A Day We Must Remember

It was enough to make something colored blue and gray to sell it in the United States during the early 1960s. It was the centenniall of the Civil War, and everyone seemed interested in the most pivotal period in American history.

Now, not so much, as they say. Though it doesn’t seem to me there has been as much media coverage of the Civil War sesquicentennial as there was of the 100-year observance, some people think it’s too much. “Enough with a war that happened 150 years ago,” I heard a woman remark upon hearing a radio broadcast about the Battle of Antietam.

Enough? No, not enough.

Let’s look – for just a few seconds, if that’s not too long – at the Battle of Antietam. It occurred 150 years ago last week in Maryland, just a stone’s throw from what now is West Virginia.

But first let’s think about the past decade, and the war against terrorism. In 10 years, conflicts in Iraq and Afghanistan have claimed slightly more than 6,600 American lives.

About 3,600 Americans perished during a single day at Antietam. Nearly 20,000 more were wounded, without the benefit of modern medicine to minimize their injuries or rehabilitate them.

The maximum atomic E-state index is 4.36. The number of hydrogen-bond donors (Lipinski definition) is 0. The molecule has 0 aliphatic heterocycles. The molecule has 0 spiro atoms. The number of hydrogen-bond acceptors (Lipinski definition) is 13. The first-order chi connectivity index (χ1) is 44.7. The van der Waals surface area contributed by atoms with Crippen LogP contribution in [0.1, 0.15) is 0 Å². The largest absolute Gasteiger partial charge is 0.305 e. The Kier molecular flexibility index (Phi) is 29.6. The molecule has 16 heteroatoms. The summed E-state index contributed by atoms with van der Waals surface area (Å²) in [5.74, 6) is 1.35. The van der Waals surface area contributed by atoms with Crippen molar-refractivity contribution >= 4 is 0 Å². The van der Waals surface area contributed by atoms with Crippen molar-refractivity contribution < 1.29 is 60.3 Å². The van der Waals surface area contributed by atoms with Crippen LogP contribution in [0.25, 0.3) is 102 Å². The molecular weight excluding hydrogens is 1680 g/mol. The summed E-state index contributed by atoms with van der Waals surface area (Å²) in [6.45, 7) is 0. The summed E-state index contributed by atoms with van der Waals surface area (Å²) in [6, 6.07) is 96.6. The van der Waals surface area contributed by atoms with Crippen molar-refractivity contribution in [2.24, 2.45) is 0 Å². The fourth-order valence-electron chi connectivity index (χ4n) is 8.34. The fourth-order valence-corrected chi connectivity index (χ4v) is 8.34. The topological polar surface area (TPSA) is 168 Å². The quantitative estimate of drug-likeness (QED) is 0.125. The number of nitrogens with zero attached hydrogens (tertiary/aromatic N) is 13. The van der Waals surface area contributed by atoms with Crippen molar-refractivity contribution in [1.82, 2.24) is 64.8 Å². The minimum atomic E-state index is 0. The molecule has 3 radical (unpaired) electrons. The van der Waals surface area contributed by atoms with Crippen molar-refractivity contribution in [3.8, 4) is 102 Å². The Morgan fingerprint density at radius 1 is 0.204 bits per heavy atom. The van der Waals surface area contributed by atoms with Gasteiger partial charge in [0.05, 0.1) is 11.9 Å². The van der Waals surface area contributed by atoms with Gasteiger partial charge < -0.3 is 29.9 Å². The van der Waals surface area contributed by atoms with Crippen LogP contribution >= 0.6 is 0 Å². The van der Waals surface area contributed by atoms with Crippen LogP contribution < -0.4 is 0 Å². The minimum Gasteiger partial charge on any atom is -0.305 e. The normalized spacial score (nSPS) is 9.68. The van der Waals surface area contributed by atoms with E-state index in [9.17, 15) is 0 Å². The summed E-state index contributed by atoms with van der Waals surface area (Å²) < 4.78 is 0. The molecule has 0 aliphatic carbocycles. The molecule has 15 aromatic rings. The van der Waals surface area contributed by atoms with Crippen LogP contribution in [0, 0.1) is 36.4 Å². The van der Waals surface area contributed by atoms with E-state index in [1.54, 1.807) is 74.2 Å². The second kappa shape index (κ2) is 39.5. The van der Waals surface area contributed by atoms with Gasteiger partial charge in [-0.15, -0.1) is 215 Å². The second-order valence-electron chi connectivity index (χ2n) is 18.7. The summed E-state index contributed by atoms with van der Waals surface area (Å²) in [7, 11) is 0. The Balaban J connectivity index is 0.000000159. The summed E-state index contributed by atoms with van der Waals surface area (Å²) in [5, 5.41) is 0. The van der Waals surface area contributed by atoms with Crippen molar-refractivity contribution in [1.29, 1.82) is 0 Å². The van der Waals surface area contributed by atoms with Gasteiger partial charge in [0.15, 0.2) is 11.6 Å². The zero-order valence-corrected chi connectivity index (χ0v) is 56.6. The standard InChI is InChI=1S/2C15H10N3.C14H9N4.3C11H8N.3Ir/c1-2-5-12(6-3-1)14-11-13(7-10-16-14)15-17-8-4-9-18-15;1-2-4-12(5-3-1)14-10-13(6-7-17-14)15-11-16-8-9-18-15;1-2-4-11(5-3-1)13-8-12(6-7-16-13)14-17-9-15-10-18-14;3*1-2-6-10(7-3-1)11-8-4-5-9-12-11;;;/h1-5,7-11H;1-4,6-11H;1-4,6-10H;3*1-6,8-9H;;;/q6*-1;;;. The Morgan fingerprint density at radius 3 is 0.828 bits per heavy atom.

About 620,000 Americans, north and south, were killed in the Civil War. That is nearly as many as have perished in all our other wars combined.

Why should we continue to be interested in a war that occurred 150 years ago?

Because it was a terrible example of what can happen when blind partisanship, not just of the political party variety, rules the passions of a nation.

Looking at what happened at Antietam, where the equivalent of a medium-sized Ohio Valley town was shot down in one day, reminds us of what can happen when we make foolish mistakes.

It’s easy now to see errors were made, leading to war. But as Abraham Lincoln once pondered aloud, both sides were convinced they were right.

“Both read the same Bible and pray to the same God,” he noted during his Second Inaugural Address.

Enough? No. Not nearly enough – or we risk making similar bloody mistakes again.

Myer can be reached at: Myer@news-register.net.